Noxubee County supports Shorter after death of his father


Noxubee County High School football coach Tyrone Shorter gives instructions to his players Friday in their game against Shannon.

Noxubee County High School football coach Tyrone Shorter gives instructions to his players Friday in their game against Shannon. Photo by: Chris McDill/Special to The Dispatch


Scott Walters





There are several qualities to admire in Noxubee County High School football coach Tyrone Shorter. 


One of my favorites is Shorter gives a great speech. Regardless of the subject, he thinks well on his feet and can put passion behind any words. Whether it is at a game Friday night or at a National Signing Day ceremony, Shorter speaks with conviction. 


That is why any interaction with Shorter is a good one. He will tell it like it is and hardly ever leaves you with unanswered questions. 


On Friday night, Noxubee County beat Shannon 34-12. The Tigers grinded, worked hard, and found a way to overcome some sloppy play to do what they almost always do at home: win. 


This night was different. Noxubee County was playing for the first time since Shorter's dad, Charlie, died. Shorter always has prided himself in being a molder of young men. There is no question who molded him. 


That's why the postgame question was simple 


"Will you tell me about your dad?" 


Shorter's eyes lit up. It was a topic he was happy to discuss. 


"A special person. There is no one like him," Shorter said. "Every day he lived he was trying to make the people around him better. (My brother, my sister, and I) never had a want he couldn't fill. He was the motivator. He was the mentor. He was the guiding influence. Any day that wasn't going well became instantly better when you talked to him." 


Charlie Shorter spent more than 30 years as a fire fighter in Port Gibson. A majority of Shorter's family is still in that area. Charlie Shorter was the biggest athletic supporter for Shorter and his two siblings. 


"He believed in sports and the good things it can teach a young person," Shorter said. "From pee wee to middle school to junior high to high school and then college -- whether it was travel ball or high school ball, he was always there, always supportive. If there was something we needed to compete, he made it happen.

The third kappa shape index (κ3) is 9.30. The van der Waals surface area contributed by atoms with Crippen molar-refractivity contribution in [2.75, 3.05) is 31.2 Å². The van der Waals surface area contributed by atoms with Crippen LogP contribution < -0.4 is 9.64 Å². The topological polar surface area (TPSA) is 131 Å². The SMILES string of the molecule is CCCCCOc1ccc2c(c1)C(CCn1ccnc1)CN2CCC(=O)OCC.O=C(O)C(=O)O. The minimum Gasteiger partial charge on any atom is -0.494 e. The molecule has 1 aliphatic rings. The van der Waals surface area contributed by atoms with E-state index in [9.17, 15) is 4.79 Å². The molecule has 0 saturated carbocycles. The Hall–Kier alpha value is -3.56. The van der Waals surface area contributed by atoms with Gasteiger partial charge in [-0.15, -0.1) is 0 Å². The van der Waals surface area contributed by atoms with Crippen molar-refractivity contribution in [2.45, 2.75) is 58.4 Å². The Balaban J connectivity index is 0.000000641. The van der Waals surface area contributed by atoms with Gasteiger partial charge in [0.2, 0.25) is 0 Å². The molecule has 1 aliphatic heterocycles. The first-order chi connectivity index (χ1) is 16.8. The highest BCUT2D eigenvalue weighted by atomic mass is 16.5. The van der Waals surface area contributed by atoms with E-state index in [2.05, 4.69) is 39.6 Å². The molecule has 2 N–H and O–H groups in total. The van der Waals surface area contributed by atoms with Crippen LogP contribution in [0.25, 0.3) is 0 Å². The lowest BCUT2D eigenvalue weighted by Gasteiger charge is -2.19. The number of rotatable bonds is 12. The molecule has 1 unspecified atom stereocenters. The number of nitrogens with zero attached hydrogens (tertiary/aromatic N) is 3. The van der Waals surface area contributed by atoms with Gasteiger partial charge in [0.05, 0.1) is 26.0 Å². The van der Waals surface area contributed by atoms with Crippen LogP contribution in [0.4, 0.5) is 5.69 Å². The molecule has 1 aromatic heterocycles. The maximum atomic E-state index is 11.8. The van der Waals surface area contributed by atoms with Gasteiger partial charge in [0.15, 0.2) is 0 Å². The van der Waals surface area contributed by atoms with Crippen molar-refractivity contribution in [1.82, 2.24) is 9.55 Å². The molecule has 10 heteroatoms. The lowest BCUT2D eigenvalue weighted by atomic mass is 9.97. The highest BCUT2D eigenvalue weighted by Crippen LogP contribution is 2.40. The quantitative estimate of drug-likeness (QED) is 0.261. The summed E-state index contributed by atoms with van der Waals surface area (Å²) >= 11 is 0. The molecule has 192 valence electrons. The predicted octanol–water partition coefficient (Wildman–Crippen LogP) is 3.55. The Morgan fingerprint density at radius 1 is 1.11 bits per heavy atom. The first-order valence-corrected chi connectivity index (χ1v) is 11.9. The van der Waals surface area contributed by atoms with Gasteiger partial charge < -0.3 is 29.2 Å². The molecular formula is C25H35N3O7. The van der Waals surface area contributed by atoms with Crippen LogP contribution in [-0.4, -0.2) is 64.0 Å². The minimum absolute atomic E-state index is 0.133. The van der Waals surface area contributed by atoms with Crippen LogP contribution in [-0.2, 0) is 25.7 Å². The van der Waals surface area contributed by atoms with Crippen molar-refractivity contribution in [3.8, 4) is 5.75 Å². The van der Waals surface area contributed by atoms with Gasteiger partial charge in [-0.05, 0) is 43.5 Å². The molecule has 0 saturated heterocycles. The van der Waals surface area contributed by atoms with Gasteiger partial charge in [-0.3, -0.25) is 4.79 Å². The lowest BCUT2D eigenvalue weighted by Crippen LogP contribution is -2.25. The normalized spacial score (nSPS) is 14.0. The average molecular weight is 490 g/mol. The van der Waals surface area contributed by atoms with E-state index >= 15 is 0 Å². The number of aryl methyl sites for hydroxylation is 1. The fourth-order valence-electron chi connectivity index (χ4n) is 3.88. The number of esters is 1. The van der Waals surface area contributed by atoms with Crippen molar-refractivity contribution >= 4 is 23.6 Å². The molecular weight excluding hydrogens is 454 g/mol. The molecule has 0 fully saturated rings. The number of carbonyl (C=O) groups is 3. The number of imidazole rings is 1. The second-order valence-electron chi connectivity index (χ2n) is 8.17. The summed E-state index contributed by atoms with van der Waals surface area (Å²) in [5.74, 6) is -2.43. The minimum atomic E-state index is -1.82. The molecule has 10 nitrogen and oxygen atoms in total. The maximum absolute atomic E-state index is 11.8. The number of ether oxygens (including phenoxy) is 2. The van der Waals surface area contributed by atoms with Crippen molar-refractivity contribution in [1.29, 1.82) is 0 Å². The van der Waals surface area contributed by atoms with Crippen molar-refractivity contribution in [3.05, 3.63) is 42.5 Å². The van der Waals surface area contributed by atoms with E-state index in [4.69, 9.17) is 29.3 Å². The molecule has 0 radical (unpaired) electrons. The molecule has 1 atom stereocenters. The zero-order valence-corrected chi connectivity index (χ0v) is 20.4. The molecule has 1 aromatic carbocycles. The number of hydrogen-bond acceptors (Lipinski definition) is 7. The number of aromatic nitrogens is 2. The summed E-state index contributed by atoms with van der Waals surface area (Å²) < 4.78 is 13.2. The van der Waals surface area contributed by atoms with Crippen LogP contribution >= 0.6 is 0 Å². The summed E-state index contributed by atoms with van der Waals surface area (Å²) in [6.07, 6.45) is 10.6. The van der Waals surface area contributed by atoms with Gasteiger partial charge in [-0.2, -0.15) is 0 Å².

"The only rule was we had to apply ourselves. If he was going to commit to supporting us in something, we had to commit to working hard and excelling in that. It didn't matter what it was. If it was something small or something big, if we were emotionally invested, he was, too." 


It's easy to see why Tyrone Shorter coaches after hearing about his father. 


Shorter worked as an assistant coach under one of the state's biggest legends, M.C. Miller, when he started at Noxubee County. Shorter considers Miller an influence. Other coaches from the past also have influenced his coaching style. Charlie Shorter might have been the biggest influence. 


After defeating Shannon, Shorter encouraged his players to stay out of trouble over the weekend. He told them they were representing the team in whatever they did. He asked his young men to find a house of worship and to be there Sunday. 


It's a safe bet Charlie Shorter told Tyrone the same thing while he was growing up. 


"What we do with these players, a lot of that comes from him," Shorter sad. "It is one thing to teach the Xs and Os. It's another thing to teach how to become men." 


Shorter takes pride in the large number of college signees Noxubee County High has produced. There is little to do in Macon other than farm work and football. Still, Shorter and his assistants make sure grades are kept high and videos keep being distributed. 


The emotional outpouring of players (present and former) after the game Friday was moving. 


To Shorter, being a head football coach is a year-round job. This commitment isn't on people in Macon. It is a hard-working, rural community. They love football, but they also love church. They love living life the right way. 


"The thing that stood out this past week was the love of the people in this community," Shorter said. "I can't tell you how many people reached out. To feel the love and support, that and your faith is what keep you going during your darkest hour. This hasn't been easy. The assistant coaches, the players, the community, they all had my back this week. It was a lot of love, and I will always remember that." 




Scott Walters is a writer for The Dispatch. He can be reached at [email protected] Follow him on Twitter @dispatchscott.


Scott was sports editor for The Dispatch.


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